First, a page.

The Clarsach - The Scottish Harp
The clàrsach is one of the oldest instruments of Scotland. It is also known as the small harp and can be more easily carried from place to place than its classical concert harp cousin. The main difference between the clàrsach and the concert harps used in orchestras is size. The clàrsach, like most western harps, is a diatonic instrument, and has only a simple system of changing pitch and key by means of a semitone lever on each individual string. The clàrsach can be strung with animal gut or metal strings. Long fingernails are necessary for playing the metal-strung instrument, while the gut-strung version is played with the fingertips, and in both cases only the thumb and first three fingers of each hand are used to play. Sileas is the name of a duo who play both metal and gut-strung harps.
The harp has a quiet sound (unlike the Highland bagpipe!) and in the past was often used for lulling people to sleep. Very little of the original music of the harp survives in Scotland, so harp players nowadays tend to play airs and song melodies, and tunes like reels, strathspeys and marches which are common to other instruments. It is believed by some players that some of the oldest bagpipe pibrochs were originally harp pieces. The harp also goes very well with the voice and is often used to accompany singing.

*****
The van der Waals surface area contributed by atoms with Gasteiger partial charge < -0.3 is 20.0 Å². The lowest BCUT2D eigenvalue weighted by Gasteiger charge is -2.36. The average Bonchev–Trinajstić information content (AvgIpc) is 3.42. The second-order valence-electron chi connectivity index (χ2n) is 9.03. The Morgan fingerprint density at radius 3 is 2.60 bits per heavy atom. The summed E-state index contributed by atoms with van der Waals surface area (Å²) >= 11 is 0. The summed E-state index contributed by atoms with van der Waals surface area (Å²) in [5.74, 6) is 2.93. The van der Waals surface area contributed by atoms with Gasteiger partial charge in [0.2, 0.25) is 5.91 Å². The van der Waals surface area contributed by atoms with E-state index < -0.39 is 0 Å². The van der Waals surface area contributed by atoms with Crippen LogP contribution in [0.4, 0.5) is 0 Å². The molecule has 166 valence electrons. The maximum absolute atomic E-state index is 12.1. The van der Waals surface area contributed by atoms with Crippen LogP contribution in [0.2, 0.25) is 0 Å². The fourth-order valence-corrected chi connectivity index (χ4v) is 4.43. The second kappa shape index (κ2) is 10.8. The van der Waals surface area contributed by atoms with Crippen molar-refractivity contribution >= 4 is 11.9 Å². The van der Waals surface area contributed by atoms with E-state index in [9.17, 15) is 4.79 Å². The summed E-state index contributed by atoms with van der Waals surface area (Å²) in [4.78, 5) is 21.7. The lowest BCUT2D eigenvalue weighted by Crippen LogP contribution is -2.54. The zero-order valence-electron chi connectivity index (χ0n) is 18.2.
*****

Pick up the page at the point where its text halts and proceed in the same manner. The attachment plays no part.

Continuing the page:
In the days when the harp was the most important Scottish instrument, several famous players and composers of harp music were blind. Harpist Heather Yule suggests that this was because the tunes were aurally transmitted (passed on by listening rather than by seeing them written down). Blind people had the perfect skills for this, because by ear and touch was the way they learned everything. Also, a blind person would have few professions to choose from and music was one of the few. As well as Heather Yule, other well known Scottish harpers include Savourna Stevenson, Ailie Robertson and Corrina Hewatt.